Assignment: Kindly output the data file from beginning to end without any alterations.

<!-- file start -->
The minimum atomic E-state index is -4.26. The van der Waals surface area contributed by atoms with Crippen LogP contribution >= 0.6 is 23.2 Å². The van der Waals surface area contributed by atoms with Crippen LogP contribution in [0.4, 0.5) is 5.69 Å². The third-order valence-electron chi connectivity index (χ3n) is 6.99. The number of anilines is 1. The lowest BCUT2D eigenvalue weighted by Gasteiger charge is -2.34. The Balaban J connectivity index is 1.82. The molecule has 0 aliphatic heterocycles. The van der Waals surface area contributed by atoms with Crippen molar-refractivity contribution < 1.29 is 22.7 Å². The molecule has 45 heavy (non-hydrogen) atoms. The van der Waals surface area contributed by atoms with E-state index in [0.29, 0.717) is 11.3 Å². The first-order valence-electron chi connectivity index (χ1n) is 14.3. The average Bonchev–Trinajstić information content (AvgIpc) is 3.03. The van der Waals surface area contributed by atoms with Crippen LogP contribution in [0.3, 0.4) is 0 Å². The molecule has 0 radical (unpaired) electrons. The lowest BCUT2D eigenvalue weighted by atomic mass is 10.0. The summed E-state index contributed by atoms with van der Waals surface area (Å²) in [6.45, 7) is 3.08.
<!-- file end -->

The minimum atomic E-state index is -4.26. The van der Waals surface area contributed by atoms with Crippen LogP contribution >= 0.6 is 23.2 Å². The van der Waals surface area contributed by atoms with Crippen LogP contribution in [0.4, 0.5) is 5.69 Å². The third-order valence-electron chi connectivity index (χ3n) is 6.99. The number of anilines is 1. The lowest BCUT2D eigenvalue weighted by Gasteiger charge is -2.34. The Balaban J connectivity index is 1.82. The molecule has 0 aliphatic heterocycles. The van der Waals surface area contributed by atoms with Crippen molar-refractivity contribution < 1.29 is 22.7 Å². The molecule has 45 heavy (non-hydrogen) atoms. The van der Waals surface area contributed by atoms with E-state index in [0.29, 0.717) is 11.3 Å². The first-order valence-electron chi connectivity index (χ1n) is 14.3. The average Bonchev–Trinajstić information content (AvgIpc) is 3.03. The van der Waals surface area contributed by atoms with Crippen LogP contribution in [0.3, 0.4) is 0 Å². The molecule has 0 radical (unpaired) electrons. The lowest BCUT2D eigenvalue weighted by atomic mass is 10.0. The summed E-state index contributed by atoms with van der Waals surface area (Å²) in [6.45, 7) is 3.08.